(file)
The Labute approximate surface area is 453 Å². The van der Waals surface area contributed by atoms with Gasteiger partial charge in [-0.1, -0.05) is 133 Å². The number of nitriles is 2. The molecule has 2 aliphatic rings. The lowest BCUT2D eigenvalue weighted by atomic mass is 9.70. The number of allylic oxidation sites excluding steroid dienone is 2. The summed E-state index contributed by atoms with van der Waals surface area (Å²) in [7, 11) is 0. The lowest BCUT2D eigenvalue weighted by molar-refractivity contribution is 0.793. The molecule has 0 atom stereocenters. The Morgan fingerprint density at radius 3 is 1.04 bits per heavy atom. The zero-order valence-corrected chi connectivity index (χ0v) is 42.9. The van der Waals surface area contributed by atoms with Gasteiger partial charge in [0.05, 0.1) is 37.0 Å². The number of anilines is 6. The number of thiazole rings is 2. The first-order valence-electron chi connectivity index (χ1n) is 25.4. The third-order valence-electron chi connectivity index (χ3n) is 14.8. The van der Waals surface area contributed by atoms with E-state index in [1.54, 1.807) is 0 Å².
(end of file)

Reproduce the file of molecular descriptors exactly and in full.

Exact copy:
The Labute approximate surface area is 453 Å². The van der Waals surface area contributed by atoms with Gasteiger partial charge in [-0.1, -0.05) is 133 Å². The number of nitriles is 2. The molecule has 2 aliphatic rings. The lowest BCUT2D eigenvalue weighted by atomic mass is 9.70. The number of allylic oxidation sites excluding steroid dienone is 2. The summed E-state index contributed by atoms with van der Waals surface area (Å²) in [7, 11) is 0. The lowest BCUT2D eigenvalue weighted by molar-refractivity contribution is 0.793. The molecule has 0 atom stereocenters. The Morgan fingerprint density at radius 3 is 1.04 bits per heavy atom. The zero-order valence-corrected chi connectivity index (χ0v) is 42.9. The van der Waals surface area contributed by atoms with Gasteiger partial charge in [0.05, 0.1) is 37.0 Å². The number of anilines is 6. The number of thiazole rings is 2. The first-order valence-electron chi connectivity index (χ1n) is 25.4. The third-order valence-electron chi connectivity index (χ3n) is 14.8. The van der Waals surface area contributed by atoms with E-state index in [1.54, 1.807) is 0 Å².